"The most important thing to be done now . . . is the creation of a General Staff. . . . Our military system is . . . exceedingly defective at the top. We have personnel unsurpassed anywhere. . . . We have wealth and a present willingness to expand it reasonably for the procurement of supplies and material of war. . . . We have the different branches of the military service well organized, each within itself, for the performance of its duties. . . . But when we come to the coordination and direction of all the means and agencies of warfare, so that all parts of the machine shall work true together, we are weak. Our system makes no adequate provision for the directing brain which every army must have, to work successfully."
At first glance, the words above might reasonably have come from a task-force report to President John F. Kennedy on higher defense organization in this year 1961. Actually they are excerpts from the Annual Report of Secretary of War Elihu Root—in 1902.
Secretary Root wrote these words in the midst of a stormy—and finally successful—struggle to create a General Staff within the United States Army.
The fight to reorganize the Army at the turn of the century offers an interesting and significant parallel to the current controversy over defense reorganization, particularly with reference to the general staff question. The parallel is twofold. First, the United States at the turn of the century—as now—was entering a new era in world politics and military technology. This called for a more unified military structure. Second, the arguments against the general-staff concept in 1902-03 are strikingly similar to those heard now.
The basic issue in 1902-03 was between those defenders of the organizational status quo, marching under a moth-eaten banner reading NOTHING SHOULD EVER BE DONE FOR THE FIRST TIME, and those proposing reforms derived from a logical analysis of the existing situation. The same issue divides us today.
Among the most important and controversial proposals in the preinaugural report of President Kennedy's task force on defense organization, headed by Senator Stuart Symington, was that the existing Joint Chiefs of Staff be reconstituted into a Joint Staff under a single chairman (see AIR FORCE, January '61, pp. 38-41).
The striking analogy between 1902 and today can be seen by comparing reactions to the Symington group's recent proposals with those which greeted Elihu Root's plan for an Army General Staff at the dawn of the twentieth century.
A Navy admiral, as quoted anonymously by Business Week (December 24, 1960), commented on the recent proposals of President Kennedy's defense organizational task force as follows:
"It's dictatorship, and contrary to everything that's American. It violates constitutional principles of government organization which guarantee the separation of powers, checks and balances, and protection for minority views."
Turn the calendar back more than half a century and listen now to the view of the Commanding General of the Army, reacting to War Secretary Root's proposed Army General Staff:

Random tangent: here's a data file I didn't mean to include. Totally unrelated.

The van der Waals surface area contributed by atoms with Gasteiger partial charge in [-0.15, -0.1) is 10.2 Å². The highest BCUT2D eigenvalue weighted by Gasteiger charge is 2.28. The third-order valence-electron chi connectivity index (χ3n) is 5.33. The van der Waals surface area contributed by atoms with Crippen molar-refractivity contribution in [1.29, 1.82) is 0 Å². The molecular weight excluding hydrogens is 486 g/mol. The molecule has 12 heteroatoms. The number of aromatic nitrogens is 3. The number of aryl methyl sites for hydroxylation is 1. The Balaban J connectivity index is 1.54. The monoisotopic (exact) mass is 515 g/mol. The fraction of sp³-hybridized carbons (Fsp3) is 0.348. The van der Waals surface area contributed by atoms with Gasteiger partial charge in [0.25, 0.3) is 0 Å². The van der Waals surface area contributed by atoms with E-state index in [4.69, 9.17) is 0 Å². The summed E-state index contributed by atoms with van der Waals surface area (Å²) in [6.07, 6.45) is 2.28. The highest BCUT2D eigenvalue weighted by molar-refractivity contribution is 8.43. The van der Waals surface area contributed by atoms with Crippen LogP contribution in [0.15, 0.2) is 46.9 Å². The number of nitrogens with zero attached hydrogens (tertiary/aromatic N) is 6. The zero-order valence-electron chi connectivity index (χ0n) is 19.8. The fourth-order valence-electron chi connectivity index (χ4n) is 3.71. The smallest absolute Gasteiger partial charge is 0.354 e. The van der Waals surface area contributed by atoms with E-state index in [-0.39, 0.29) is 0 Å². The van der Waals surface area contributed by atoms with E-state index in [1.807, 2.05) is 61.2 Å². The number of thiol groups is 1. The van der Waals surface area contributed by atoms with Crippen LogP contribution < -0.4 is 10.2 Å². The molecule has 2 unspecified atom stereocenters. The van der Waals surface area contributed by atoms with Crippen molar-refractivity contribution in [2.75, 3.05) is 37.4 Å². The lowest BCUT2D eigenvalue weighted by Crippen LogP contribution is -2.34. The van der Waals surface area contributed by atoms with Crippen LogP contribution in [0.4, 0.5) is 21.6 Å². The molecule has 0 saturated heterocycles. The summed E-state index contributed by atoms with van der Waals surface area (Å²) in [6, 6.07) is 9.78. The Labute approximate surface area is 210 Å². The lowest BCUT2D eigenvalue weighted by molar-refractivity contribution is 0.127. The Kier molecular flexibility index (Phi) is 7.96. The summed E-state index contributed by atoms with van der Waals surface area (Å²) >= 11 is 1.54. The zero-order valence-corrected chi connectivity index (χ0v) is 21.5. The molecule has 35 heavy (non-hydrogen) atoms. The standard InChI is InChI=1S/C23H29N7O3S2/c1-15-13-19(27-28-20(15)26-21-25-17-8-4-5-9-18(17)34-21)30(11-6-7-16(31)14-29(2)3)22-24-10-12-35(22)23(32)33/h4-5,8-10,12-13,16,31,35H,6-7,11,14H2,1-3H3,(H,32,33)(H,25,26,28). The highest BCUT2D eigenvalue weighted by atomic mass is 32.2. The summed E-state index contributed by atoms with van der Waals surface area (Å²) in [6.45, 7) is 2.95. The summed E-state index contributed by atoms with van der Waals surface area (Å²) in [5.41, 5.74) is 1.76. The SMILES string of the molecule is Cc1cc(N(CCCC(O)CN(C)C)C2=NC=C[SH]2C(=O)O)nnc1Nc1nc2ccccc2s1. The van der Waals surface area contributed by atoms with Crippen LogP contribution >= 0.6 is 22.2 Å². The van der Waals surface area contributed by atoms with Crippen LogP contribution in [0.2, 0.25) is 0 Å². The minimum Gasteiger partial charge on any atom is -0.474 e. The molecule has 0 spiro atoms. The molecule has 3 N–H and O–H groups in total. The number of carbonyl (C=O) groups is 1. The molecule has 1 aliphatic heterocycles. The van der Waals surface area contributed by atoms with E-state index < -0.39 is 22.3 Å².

"In my judgment... [an existing] system that is the fruit of the best thought of the most eminent patriots and ablest military men that this country has produced should not be destroyed by substituting one that is more adapted to the monarchies of the Old World. … The scheme is revolutionary, casts to the winds the lessons of experience, and abandons methods which successfully carried us through the most memorable epochs in our history."
These are the words of Gen. Nelson Miles, fore‑telling to the Senate Committee on Military Affairs in 1902 the dire consequences to the nation if Root's general staff proposal were adopted.
Fundamental changes in the military establishment, as Gen. Billy Mitchell once observed, seem to come only after disaster in war or from an aroused public opinion. Elihu Root's reorganization of the Army in 1903 stemmed from shocking inadequacies of the armed forces demonstrated in the Spanish-American War in 1898. Disaster was averted and the war won in a short time because the Spaniards, as Mr. Dooley observed, were "in a trance." But the war revealed the Army's basic organizational defects. Elihu Root was aroused, and he set about to arouse public opinion in support of Army reform.
The current controversy over defense reorganization can perhaps be seen in a clearer light by viewing in perspective Elihu Root's earlier fight to establish a general staff.
The war with Spain may have been a "splendid little war" to Col. Teddy Roosevelt of the Rough Riders, yet the performance of the Army in that war was something less than splendid. Certainly it was a tragic experience for those Americans who were killed or maimed in the battle for Santiago, Cuba, or who died or suffered from the incredible mismanagement of the military establishment. Army deaths from disease, for example, exceeded battle deaths by more than seven times.
For many of the war's participants, as Harvard historian Frank Friedel has observed, "It was as grim, dirty, and bloody as any war in history. It was a little war, but only the incredible ineptitude of the Spaniards and the phenomenal luck of the Americans kept it from stretching into a struggle as long and as full of disasters as the Boer War became for the British."
In spite of the lessons which the Civil War might have taught, the War Department on the eve of the Spanish War maintained an organization more attuned to Indian warfare on the frontier than to the requirements of an emerging world power. Consequently, the United States performance resembled a combination of a Gilbert and Sullivan operetta and the Keystone Cops. This is not to overlook the idealism and heroism of the thousands of Americans who fought and suffered.